top of page

Small-Town Renaissance

Revitalizing Hallock’s Main Street

By Marla DeFoe

Like many people in this region, I grew up in a small town. I have many fond memories of community gatherings, high school sporting events, friendly people, and small-town businesses. But I also remember having to drive over an hour to do any shopping beyond bread and milk. There were day-long journeys for haircuts and doctor appointments, and weekend excursions to purchase the latest fashions.

Hallock, a small town of 900 people nestled in the upper corner of Minnesota, only 20 miles from Canada, has experienced a renaissance in the past few years. Through the dedication of community leaders and townspeople, Hallock’s Main Street is a booming retail space filled with boutiques, gift shops, a coffee shop, a wine bar, a distillery, and a brewery.

Back in 2014, Mike Swanson, along with his wife Cheri Reese, left Minneapolis to return to his family farm outside of Hallock. There, Far North Spirits, a distillery with Scandinavian flair, was born. Swanson and Reese put Hallock on the map when it comes to beverage tourism. On a beautiful summer evening, I ventured out to Far North Spirits’ tasting room for a craft cocktail and a competitive game of music trivia. While the scores were announced between rounds, I recognized visitors from Grand Forks, Lancaster, Hallock, and Lake Bronson. Over in the corner, someone shouted out that they were from Kansas.

Three years after Far North Spirits started distilling whiskey, Ryan Evenson and his wife Lindsey Blomquist, offered Johnson Oil Company $100 for a run-down service station on Hallock’s Main Street with dreams of opening a brewery. In 2017, Revelation Ale Works opened its doors. “People are coming from everywhere,” he said, listing major towns in every direction, including Canada, as locations where a large number of customers travel from. When they opened, there were eight vacant spaces on the main stretch.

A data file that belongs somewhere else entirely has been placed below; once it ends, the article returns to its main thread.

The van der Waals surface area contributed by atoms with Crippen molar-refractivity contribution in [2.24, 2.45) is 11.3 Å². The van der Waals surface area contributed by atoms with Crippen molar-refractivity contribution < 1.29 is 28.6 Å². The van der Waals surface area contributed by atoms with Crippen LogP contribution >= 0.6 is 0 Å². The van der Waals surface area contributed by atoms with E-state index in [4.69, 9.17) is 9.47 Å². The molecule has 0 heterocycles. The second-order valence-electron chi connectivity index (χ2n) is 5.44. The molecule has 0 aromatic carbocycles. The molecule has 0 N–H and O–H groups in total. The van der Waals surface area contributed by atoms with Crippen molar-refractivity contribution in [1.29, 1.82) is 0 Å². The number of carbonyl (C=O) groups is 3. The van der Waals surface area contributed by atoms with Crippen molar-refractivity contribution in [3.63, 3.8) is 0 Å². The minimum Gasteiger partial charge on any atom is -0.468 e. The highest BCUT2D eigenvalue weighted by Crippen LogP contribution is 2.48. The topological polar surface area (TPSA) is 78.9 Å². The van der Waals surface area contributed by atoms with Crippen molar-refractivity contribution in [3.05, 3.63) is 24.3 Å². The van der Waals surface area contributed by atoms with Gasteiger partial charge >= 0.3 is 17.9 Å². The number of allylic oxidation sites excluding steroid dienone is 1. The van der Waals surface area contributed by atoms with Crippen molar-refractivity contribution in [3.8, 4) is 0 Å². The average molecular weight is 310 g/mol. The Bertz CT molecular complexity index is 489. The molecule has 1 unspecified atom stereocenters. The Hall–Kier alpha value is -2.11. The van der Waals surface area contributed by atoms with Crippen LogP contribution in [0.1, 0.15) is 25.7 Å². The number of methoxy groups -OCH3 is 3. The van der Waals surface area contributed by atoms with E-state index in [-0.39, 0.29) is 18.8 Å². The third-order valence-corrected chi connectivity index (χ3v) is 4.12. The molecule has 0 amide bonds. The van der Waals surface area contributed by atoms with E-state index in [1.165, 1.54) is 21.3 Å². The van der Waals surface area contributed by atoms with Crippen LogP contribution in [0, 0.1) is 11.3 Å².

This summer, the final vacant space on Main Street was filled by J.Lily Boutique. Owner, Jeni Schwenzfeier, is excited to be a part of the booming Hallock commercial district. “This has been a dream come true,” she said. “All the small businesses in town support each other, and I am so happy to be a part of this community.”

None of this would have been possible without a dedicated group of community leaders and business owners. Hallock Main Street is a committee that formed in 2014 with the goal of growing the community, beautifying the city, tearing down dilapidated buildings, and renovating downtown spaces. Paul Bloomquist, committee member and owner of C&M Ford in Hallock, has been instrumental in developing these initiatives. “City leaders brought together people from the community to discuss prioritizing our needs, and that’s where Hallock Main Street was born,” said Bloomquist. “We discussed what we can do to have an immediate impact on the city, and so we first tore down an old building on Main Street. Everything steamrolled from there.”

C&M Ford has been a staple of the Hallock community since 1966. The family-owned dealership prides itself on quality, selection, service, and small-town pride; and they aren't slowing down. Bloomquist is working on an electric car, fast-charging station that will be available next summer. “We are continually looking into the future and coming up with more ways we can positively impact the city,” he said.

On my visit to Hallock, I was invited to lunch by local artist Connie Nelson, and Paul’s wife, Kristin Eggerling. Both longtime residents of Hallock, they emphasize the importance of quality of life for the people of the community. “Hallock has a good school, a new daycare center, great WiFi, and friendly residents,” Kristin said. “We live here, so the amenities and improvements in the city have to benefit the residents as well.” Nelson is quick to add, “There is a lot of talk about the new businesses that have come to town, and people tend to overlook the places that have been here for a long time.”

Connie’s pride of community is evident. As my tour guide around the city, she made sure I saw all that Hallock has to offer, not just Main Street. Hallock boasts a beautiful city park and campground, that was filled with campers for the summer season. The park also has a swimming pool, and is not far from Two Rivers Golf Club, a beautiful nine-hole course with clubhouse. Nelson golfs there every week. She also drove me through the community, showing me where rundown buildings had been torn down to make room for future development, as well as Kittson County Healthcare Center, Hallock Public Library, Gullander Hardware, Hallock Eagles Club, Kittson County Fairgrounds, and Bakken’s Boots.